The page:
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Hazana Rioja Vinas Viejas 2014 750ml
SKU 780297

Hazana Rioja Vinas Viejas 2014

Hazana - La Rioja - Spain - Rioja

Professional Wine Reviews for Hazana Rioja Vinas Viejas 2014

Rated 92 by Robert Parker
The 2014 Hazana Vinas Viejas is simply one of the greatest values in Rioja that money can buy. A blend of 85% Tempranillo and 15% Graciano, this collaboration between importer Eric Solomon and the owner and winemaker has produced an absolutely amazing Rioja from 45- to 70-year-old unirrigated, head-pruned vines. Loads of lead pencil shavings, black and red currants, licorice and tobacco leaf all jump from the glass of this dense, ruby/purple wine. Soft tannins, medium to full body and fabulous intensity, make for a sensational Rioja to drink over the next 5-7 years.
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750ml
92 Robert Parker

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Additional Information on Hazana Rioja Vinas Viejas 2014

Winery: Hazana

Region: La Rioja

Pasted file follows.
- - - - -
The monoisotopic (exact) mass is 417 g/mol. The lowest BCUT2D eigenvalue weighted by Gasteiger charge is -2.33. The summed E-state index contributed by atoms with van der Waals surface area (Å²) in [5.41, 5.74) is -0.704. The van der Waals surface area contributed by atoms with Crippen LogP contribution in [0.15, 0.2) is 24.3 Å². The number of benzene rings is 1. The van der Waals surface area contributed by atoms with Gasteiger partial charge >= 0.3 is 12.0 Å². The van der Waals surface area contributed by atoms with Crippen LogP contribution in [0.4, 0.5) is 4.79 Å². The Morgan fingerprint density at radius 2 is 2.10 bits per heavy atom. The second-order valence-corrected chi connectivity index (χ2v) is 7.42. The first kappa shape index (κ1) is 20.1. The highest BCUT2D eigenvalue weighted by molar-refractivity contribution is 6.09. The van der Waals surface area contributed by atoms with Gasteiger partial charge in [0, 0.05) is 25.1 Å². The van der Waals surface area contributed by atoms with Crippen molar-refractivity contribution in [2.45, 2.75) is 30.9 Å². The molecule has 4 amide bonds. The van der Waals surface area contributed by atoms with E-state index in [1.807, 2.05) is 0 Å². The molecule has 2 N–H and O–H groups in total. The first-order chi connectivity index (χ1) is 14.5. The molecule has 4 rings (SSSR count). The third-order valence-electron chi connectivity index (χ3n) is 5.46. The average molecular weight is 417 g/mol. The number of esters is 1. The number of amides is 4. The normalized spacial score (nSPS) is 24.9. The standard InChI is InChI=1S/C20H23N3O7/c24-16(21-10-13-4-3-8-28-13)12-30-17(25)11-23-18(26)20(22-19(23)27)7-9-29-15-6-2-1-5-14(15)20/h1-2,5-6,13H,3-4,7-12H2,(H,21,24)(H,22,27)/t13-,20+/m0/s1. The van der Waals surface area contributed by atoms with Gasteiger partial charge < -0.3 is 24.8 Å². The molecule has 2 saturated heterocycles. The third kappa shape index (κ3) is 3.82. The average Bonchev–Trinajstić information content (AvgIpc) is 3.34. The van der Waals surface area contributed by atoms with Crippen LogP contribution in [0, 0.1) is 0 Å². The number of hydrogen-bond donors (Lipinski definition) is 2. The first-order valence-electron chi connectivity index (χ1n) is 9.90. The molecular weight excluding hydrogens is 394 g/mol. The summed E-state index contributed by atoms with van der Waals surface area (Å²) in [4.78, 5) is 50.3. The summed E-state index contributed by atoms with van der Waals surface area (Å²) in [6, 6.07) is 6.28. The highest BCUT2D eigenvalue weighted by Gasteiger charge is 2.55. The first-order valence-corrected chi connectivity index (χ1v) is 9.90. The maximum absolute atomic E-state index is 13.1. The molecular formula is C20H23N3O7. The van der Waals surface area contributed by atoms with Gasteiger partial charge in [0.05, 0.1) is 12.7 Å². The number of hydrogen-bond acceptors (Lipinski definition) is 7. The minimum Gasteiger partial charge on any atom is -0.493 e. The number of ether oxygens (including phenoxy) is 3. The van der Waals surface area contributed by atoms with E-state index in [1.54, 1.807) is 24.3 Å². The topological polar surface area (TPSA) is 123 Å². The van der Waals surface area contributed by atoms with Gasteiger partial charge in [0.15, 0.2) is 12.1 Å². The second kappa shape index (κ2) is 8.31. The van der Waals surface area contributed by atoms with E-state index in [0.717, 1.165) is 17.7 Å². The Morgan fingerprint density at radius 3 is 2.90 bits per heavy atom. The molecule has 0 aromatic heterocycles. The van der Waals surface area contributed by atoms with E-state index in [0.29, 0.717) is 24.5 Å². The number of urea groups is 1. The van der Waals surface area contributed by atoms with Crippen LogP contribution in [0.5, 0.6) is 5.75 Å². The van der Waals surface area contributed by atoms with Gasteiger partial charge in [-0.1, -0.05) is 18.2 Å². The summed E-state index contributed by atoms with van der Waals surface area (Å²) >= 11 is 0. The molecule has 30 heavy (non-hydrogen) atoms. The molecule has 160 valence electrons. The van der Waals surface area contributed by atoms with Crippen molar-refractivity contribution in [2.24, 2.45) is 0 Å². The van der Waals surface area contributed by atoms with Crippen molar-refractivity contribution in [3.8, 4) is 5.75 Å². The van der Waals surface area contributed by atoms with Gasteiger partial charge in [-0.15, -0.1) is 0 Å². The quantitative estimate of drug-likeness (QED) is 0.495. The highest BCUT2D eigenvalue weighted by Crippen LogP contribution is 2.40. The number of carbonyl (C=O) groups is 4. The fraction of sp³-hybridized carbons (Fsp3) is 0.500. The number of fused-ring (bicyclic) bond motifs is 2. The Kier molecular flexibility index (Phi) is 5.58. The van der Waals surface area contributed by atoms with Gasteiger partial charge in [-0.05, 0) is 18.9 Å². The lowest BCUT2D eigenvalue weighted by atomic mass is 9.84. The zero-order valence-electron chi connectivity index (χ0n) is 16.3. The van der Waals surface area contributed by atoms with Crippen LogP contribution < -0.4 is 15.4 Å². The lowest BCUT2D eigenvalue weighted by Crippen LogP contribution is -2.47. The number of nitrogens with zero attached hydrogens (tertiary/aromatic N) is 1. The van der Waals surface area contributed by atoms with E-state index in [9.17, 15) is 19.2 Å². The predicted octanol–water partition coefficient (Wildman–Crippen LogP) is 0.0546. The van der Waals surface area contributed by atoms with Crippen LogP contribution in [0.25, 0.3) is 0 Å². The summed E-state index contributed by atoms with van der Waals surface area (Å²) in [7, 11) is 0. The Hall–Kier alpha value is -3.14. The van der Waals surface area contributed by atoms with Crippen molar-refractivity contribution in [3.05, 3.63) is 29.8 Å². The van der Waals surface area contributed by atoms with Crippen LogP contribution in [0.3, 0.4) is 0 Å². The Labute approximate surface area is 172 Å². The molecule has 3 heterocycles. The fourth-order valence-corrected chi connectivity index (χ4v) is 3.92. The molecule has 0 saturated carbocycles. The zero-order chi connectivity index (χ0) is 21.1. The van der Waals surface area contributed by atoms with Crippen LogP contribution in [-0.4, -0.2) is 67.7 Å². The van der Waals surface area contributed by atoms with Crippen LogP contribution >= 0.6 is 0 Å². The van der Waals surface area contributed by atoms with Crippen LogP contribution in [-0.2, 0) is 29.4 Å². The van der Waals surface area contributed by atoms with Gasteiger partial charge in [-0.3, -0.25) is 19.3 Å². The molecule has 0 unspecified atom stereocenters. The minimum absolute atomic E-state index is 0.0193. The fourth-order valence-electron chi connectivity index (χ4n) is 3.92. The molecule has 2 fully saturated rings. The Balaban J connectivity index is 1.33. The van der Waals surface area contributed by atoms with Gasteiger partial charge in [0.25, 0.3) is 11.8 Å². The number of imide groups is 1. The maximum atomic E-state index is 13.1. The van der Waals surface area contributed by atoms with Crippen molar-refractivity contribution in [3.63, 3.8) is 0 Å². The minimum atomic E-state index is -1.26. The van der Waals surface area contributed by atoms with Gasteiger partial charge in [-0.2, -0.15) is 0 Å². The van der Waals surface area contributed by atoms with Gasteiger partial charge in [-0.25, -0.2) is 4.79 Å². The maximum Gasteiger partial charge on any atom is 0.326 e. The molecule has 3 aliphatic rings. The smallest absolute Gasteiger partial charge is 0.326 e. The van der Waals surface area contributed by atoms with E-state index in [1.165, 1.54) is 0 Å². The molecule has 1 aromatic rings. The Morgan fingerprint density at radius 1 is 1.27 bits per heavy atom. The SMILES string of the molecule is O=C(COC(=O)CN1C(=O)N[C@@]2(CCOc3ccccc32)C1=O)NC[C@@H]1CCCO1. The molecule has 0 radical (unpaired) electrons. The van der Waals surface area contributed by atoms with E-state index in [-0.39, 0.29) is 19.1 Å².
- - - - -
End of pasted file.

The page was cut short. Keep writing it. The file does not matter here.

Spanish wines have always been packed full of character and tradition, making Spain a fascinating country for any fan of Old World wines. By far the most beloved and well known wine region in Spain is La Rioja, a lush and fertile region in the north of the country, famed for its superb single variety and blended red wines, usually made from Tempranillo and Garnacha varietal grapes. These two key grape varietals have been cultivated in this part of Spain for centuries, and are capable of expressing not only the rich, delicious fruit flavors they carry, but also the finer features of their terroir. La Rioja's terroirs are fine ones indeed, with a range of mineral rich soils, and climatic conditions which are ideal for viticulture, resulting in wines of real character and distinction.

Country: Spain

Ever since the Phoenicians and Romans brought their knowledge of vine cultivation to Spanish soils, the country's culture has grown alongside wine production, with wine being a vital part of Spanish identity and Spanish traditions. Each region of Spain has a wine quite distinct from the others, and it is produced by smallholders and families as much as it is by large companies and established wineries. From the relatively mild and lush regions of La Rioja to the arid plateaus that surround Madrid, grapes are grown in abundance for the now booming Spanish wine industry, and new laws and regulations have recently been put in place to keep the country's standards high. By combining traditional practices with modern technology, Spanish wineries are continuing to produce distinctive wines of great character, flavor and aroma, with the focus shifting in recent decades to quality over quantity.